We live in a world where fully accredited online universities exist. That is truly amazing, even unthinkable just a few decades ago. Before it could happen, there were a number of technical hurdles to overcome.
First, we had to wait until computers were powerful enough to process real time audio and video on machines that people could afford. Processors had to get fast enough. RAM had to get cheap enough. And storage had to get plentiful enough. That was still insufficient to make online education a reality.
We also had to wait on audio and video hardware to be advanced. Back in the good old days, or the bad old days, however you prefer to remember them, even good webcams transmitted video at only a few frames per second. Color accuracy was not even an afterthought. Computer audio was so bad that a huge aftermarket for audio cards developed. If you wanted to do anything interesting with audio, you had to purchase and install a decent audio card. Today, you can produce professional audio and video with the built-in subsystems of even budget computers.
But perhaps the biggest technological hurdle to be overcome was the availability of the Internet, particularly, high-speed Internet. This was not just a technical hurdle, but a business model barrier put up by the carriers and cable companies. They had no real incentive to make higher speeds available. They could already charge as much as they wanted and we could do nothing about it. A long time would pass before bandwidth was plentiful and inexpensive enough for us to bring institutions of higher learning online.
But higher learning is not the only thing the Internet is good for. There are also the institutes of lower learning. I do not mean to imply education that is less important. Rather, I refer to education that does not terminate in a degree, but a certificate or license. I am referring to the world of trade and craft. This is the world once dominated by years of on premise apprenticeship. Today, it can be done with a 400 tablet from your parent’s basement.
Here is a look at a few real skills you can gain from virtual training:
Learn to Play an Instrument
There was a time when piano lessons were tedious. Straighten your back! Relax your wrists! Put your hands just so! Whack! goes the ruler. Now do it again, and do it right this time! Maybe not all experiences were like that. But one thing all experiences had in common was that the student and teacher had to be present in the same room, on the same bench, in front of the same piano.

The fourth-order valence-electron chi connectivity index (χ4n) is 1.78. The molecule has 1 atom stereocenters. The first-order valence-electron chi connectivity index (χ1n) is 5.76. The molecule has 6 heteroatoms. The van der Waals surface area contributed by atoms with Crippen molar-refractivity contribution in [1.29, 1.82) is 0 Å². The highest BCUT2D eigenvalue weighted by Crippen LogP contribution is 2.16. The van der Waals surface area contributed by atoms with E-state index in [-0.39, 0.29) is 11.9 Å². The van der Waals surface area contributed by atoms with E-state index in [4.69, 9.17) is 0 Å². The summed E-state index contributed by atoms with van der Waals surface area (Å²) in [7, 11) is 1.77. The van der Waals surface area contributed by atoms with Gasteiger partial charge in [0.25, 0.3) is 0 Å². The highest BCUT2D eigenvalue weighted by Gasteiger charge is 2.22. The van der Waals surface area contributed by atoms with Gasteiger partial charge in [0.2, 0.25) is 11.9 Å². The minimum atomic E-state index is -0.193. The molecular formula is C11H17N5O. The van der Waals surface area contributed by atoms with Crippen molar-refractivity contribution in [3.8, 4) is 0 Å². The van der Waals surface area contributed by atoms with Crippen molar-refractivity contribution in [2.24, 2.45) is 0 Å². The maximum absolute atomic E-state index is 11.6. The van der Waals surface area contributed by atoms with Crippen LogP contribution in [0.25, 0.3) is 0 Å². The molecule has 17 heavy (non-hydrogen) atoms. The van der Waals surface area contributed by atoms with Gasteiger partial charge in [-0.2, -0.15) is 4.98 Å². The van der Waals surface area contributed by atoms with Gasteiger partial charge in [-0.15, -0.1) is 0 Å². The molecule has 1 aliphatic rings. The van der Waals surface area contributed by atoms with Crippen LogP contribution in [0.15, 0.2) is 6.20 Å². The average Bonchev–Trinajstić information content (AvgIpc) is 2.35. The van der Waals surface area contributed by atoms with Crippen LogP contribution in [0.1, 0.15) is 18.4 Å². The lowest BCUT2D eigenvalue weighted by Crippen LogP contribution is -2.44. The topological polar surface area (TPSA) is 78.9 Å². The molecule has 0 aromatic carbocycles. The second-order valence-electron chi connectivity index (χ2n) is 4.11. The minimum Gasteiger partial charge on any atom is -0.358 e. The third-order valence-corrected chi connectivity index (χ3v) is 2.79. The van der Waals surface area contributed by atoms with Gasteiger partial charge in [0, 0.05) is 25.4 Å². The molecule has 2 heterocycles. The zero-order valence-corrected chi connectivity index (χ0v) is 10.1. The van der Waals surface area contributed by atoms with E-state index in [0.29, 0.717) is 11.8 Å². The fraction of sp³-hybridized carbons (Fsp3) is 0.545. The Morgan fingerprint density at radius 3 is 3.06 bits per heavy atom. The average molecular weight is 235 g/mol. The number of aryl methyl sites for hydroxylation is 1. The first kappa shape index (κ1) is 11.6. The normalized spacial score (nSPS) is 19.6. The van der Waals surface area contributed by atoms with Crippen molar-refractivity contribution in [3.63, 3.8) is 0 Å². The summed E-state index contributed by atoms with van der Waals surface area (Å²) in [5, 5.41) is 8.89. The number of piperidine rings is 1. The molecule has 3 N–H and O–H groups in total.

Guitar lessons were the same way. If anything, the guitar is an even more tactile instrument because it has to be held while being played. Hand position is everything. Before the advent of online learning, this skill simply could not be taught any other way. Today, you can go online and get free guitar lessons. With the Jamplay guitar training service, you can even get your money back if you subscribe and are not satisfied. That is just one more thing you couldn’t do in the days of on-premise music lessons.
Learn to Repair Your Car
There was a time when the ancient knowledge of automobile maintenance was passed down from father to son. It really was that limited. If you happened to be a daughter, you should carry the number of a good mechanic with you at all times. Those were definitely the bad old days.
Today, even boys are growing up without the ritualistic passing on of ancient knowledge. Schools are less likely to have any type of mechanics program. And there is only so much you can learn from books. Add the fact that cars are far less mechanical and more computerized than ever before, and we have a crisis on our hands. There is a shortage of normal people who can do basic maintenance on their vehicles.
Thanks to online auto repair courses, the crisis is averted. This is a boon for anyone who has ever felt like they didn’t really own their auto because basic repairs were beyond them. Such training decreases the chances of becoming stranded or financially inconvenienced due to something as simple as a flat tire. With the kind of auto repair skills you can get online, you may not be able to build a car from a box full of parts. But you should be able to be a more confident and responsible car owner.
Learn Anything from Free to Fee
I am experiencing a failure of imagination trying to come up with things you cannot learn online. At the moment, I’ve got nothing. You can learn just about anything you could want to know, all for the price of free.
One of the best video learning tools is YouTube. The videos range from things you always wanted to know, to things you wish you could unsee. Almost every corner of YouTube is free. Equally free is iTunes U. iTunes U is something like an online university that is exclusive to Apple products. If it is taught at a major university, there is probably an entire course for it freely available on the service.
Linda.com is a video learning site that greets you with the question, “What do you want to learn today”. It is a fair question as you can learn everything tech from learning out to use Logic Studio to Photoshop. These courses are all produced by trained professionals active in the field. Linda.com is subscription-based.
There are more accessible ways to learn online than there are in the real world. Thanks to the Internet, you don’t have to know someone who can teach you the guitar, or auto maintenance, or Photoshop. You can learn what you want, when you want, and with whatever degree of structure you choose. The virtual classroom has taken away any excuse we once had for insufficient skills.